AstroTurf vs. astroturfing (October 27, 2015)
Presentation to the Apple Valley Town council.
My name is Greg Raven, and I live here in Apple Valley.
One of the recommendations for coping with our current drought conditions is to replace lawns with AstroTurf®. Here’s what it looks like.
Instead of artificial grass, though, our Town council has spent hundreds of thousands of dollars on astroturfing, that is, creating a fake grassroots movement.
We know that 75 percent of the customers of Apple Valley Ranchos Water Company incur no drought surcharge, and that only ten percent of Ranchos’ customers pay 80 percent of the state-mandated drought surcharges. Whether you are talking about the 25 percent who pay any drought surcharge, or the ten percent who pay the lion’s share of the drought surcharges, you are talking about a small minority of the water customers in Apple Valley.
Yet these are the persons to whom the Town council is appealing for support in its proposal to seize Apple Valley Ranchos.
My wife and I live on a half-acre lot. We are each retired and we don’t travel or go out much, which means we are almost always home. We have a washing machine and a dishwasher and a hot tub and mature landscaping, and because we’re always home that’s where we eat most of our meals. [When we get a drink of water, we do it at home. When we flush the toilet, we do it at home. When we do the laundry or wash dishes, we do it at home.] In other words, even though we try to conserve water, there’s only so much we can do.
This jar [below] represents the water usage on our last bill from Ranchos. Three units. Fifty-eight dollars. [No drought surcharge.] The previous bill it was four. [No drought surcharge.] The bill before that it was six. [No drought surcharge.] We’ve reduced water usage and thus our water bill for ten straight months. [We’ve never had a drought surcharge.]
This jar [below] represents the amount of water that residential users in Apple Valley can consume before incurring a drought surcharge: 32 units, or ten times more water than my wife and I use, being home all the time. [Even with this much water use, though, still no drought surcharge.]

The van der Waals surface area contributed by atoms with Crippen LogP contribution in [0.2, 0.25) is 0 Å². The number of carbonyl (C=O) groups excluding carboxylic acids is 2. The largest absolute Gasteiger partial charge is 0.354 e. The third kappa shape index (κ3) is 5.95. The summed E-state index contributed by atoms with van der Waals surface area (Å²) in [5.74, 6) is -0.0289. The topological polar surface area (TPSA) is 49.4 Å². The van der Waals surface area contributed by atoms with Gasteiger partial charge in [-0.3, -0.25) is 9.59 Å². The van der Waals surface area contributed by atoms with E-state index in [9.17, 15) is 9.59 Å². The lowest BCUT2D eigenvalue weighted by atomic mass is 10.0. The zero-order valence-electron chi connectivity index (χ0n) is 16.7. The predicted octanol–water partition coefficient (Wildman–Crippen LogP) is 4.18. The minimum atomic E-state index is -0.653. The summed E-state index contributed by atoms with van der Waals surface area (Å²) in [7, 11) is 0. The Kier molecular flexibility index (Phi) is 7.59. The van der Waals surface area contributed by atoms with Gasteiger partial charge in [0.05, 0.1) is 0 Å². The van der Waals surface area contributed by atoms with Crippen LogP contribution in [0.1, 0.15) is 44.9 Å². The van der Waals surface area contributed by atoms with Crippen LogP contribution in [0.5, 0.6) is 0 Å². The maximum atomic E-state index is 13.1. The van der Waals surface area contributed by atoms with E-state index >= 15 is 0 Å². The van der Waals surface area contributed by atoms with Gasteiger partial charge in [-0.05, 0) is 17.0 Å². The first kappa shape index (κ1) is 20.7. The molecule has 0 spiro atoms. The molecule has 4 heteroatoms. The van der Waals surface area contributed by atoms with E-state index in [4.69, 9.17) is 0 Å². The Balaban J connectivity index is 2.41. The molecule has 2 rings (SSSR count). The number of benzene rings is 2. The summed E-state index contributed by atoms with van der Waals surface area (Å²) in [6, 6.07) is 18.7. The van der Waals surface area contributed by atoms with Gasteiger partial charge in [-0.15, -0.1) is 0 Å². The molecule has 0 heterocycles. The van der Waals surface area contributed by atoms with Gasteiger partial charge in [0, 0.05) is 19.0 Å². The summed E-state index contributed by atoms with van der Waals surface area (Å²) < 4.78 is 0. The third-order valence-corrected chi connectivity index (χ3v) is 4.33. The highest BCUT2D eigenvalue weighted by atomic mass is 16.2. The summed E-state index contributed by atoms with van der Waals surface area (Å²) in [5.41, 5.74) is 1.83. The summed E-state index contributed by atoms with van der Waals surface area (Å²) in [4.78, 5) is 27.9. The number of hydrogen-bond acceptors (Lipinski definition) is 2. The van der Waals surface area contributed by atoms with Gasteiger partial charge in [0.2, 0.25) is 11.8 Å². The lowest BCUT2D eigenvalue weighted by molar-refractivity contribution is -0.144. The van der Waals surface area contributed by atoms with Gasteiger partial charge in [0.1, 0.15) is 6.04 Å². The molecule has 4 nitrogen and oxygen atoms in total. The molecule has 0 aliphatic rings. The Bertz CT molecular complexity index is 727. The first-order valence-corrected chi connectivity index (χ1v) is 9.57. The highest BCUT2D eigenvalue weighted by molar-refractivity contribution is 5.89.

This jar [below] represents the amount of water used by some of the supporters of the hostile takeover of Ranchos: 100 units, three times the normal allotment, and 33 times more water than my wife and I use, being home all the time.
This final jar [below] represents the amount of water used by one of the most vocal proponents of the hostile takeover of Ranchos: 150 units. [Almost 1,000 dollars.] Fifty times more water than my wife and I use, being home all the time.
[And yet, there are those who use even more. I’ve seen the bill from one of the Town’s supporters that shows 169 units of water usage, 76 times more water than my wife and I use. That bill was over $1,140, and includes $389 in drought surcharges alone.]
Those who conserve water are ignored or worse by the Town council. Those who demand the right to use excessive amounts of water without repercussions in a desert during a drought are flattered and sanctioned by the Town council. Why?
I fear that despite its many protestations to the contrary, the Town council has already made its decision to seize Ranchos. If not, I urge you not to collaborate in any way with the small minority that demands unsustainable water usage.
Instead, strive to keep our Town government as small as possible, and uphold the principles to which you pledge allegiance before each and every Town council meeting.
— Greg Raven is Co-Chair of Apple Valley Citizens for Government Accountability, and is concerned about quality of life issues.